Osprey Aether Pro 70 Review
Compare prices at 2 resellers Pros: Lightweight, handles heavy loads, comfortable shoulder straps, several features are removable
Cons: Expensive, poor gear accessibility, not many features
Manufacturer: Osprey Packs
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Osprey Aether Pro 70
|Price||$374.95 at Amazon|
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|$269.95 at Backcountry|
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|$280 List||$199.00 at REI||$209.95 at Backcountry|
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|Pros||Lightweight, handles heavy loads, comfortable shoulder straps, several features are removable||Light-weight, comfortable with heavy loads, perfect pocket combination||Light-weight, comfortable, supportive, functional feature set||Light-weight, comfortable, easily personalized, inexpensive||Light-weight, good value, great features|
|Cons||Expensive, poor gear accessibility, not many features||Tiny buckles hard to operate with gloves||No lid, back-panel lacks ventilation||lacks durabillity, not made for heavy loads||Poor support under heavy loads, fixed torso and waist belt|
|Bottom Line||If you want as light of a pack as possible but can't give up anything in the way of comfort or suspension, this is your pack||This super-light pack caries loads like a pro and has just about every feature you could ever want||This comfortable yet supportive pack has an extremely functional set of features and is one of the lightest in our test||The Features on the Flash 55 are some of the best and most versatile of all the packs in our test||This lightweight pack performs really well unless it gets overloaded with too much weight|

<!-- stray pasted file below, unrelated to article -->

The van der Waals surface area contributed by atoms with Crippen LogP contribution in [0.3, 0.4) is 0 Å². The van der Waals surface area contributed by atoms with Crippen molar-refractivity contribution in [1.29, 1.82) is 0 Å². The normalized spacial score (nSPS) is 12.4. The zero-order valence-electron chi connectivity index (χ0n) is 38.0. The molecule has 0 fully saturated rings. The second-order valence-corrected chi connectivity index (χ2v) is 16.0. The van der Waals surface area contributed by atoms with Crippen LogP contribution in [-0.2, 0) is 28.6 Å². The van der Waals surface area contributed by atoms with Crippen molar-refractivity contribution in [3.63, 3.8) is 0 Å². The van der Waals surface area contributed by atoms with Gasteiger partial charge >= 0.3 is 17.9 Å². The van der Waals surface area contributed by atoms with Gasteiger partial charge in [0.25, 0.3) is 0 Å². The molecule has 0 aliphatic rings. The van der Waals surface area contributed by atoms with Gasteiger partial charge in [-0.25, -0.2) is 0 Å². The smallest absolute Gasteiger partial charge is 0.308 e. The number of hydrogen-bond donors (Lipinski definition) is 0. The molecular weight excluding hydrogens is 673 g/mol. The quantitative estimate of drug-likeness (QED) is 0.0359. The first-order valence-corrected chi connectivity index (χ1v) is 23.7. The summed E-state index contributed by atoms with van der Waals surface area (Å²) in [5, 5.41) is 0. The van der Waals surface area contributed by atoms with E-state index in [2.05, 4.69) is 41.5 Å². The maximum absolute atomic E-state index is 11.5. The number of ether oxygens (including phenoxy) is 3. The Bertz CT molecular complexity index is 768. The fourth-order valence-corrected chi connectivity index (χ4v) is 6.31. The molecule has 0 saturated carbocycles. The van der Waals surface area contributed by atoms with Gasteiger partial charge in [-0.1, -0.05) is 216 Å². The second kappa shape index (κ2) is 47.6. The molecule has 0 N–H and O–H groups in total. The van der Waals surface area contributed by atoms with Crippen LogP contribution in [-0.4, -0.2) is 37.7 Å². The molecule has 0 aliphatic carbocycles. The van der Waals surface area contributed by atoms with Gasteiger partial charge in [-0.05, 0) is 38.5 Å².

|Rating Categories||Osprey Aether Pro 70||Granite Gear Blaze 60||Catalyst||REI Co-op Flash 55||Gregory Optic 58L|
|Suspension And Comfort (45%)|
|Features And Ease Of Use (20%)|
|Specs||Osprey Aether Pro 70||Granite Gear Blaze...||Catalyst||REI Co-op Flash 55||Gregory Optic 58L|
|Measured Weight (pounds)||3.96 lbs||3 lbs||3 lbs||2.6lbs||2.52lbs|
|Volume (liters)||70 L||60 L||75 L||55 L||58 L|
|Materials||NanoFly 210D Nylon X 200D UHMWPE (ultra-high-molecular-weight polyethylene)||100D robic nylon w/ DWR coating||400 Robic fabric||Main body: 100D ripstop nylon
Bottom: 420D nylon
|Main Body: 100d High Tenacity Nylon Bottom: 210D High Tenacity Nylon|
|Sleeping bag Compartment||Yes||No||No||No||No|
Our Analysis and Test Results
This pack is best for someone who doesn't want to carry around any extra weight but also requires support and comfort. It is geared a little more towards mountaineering but remains exceptionally suitable for backpacking, so long as the user knows that they are buying this pack for its functionality and low weight and not for an abundance of bells and whistles.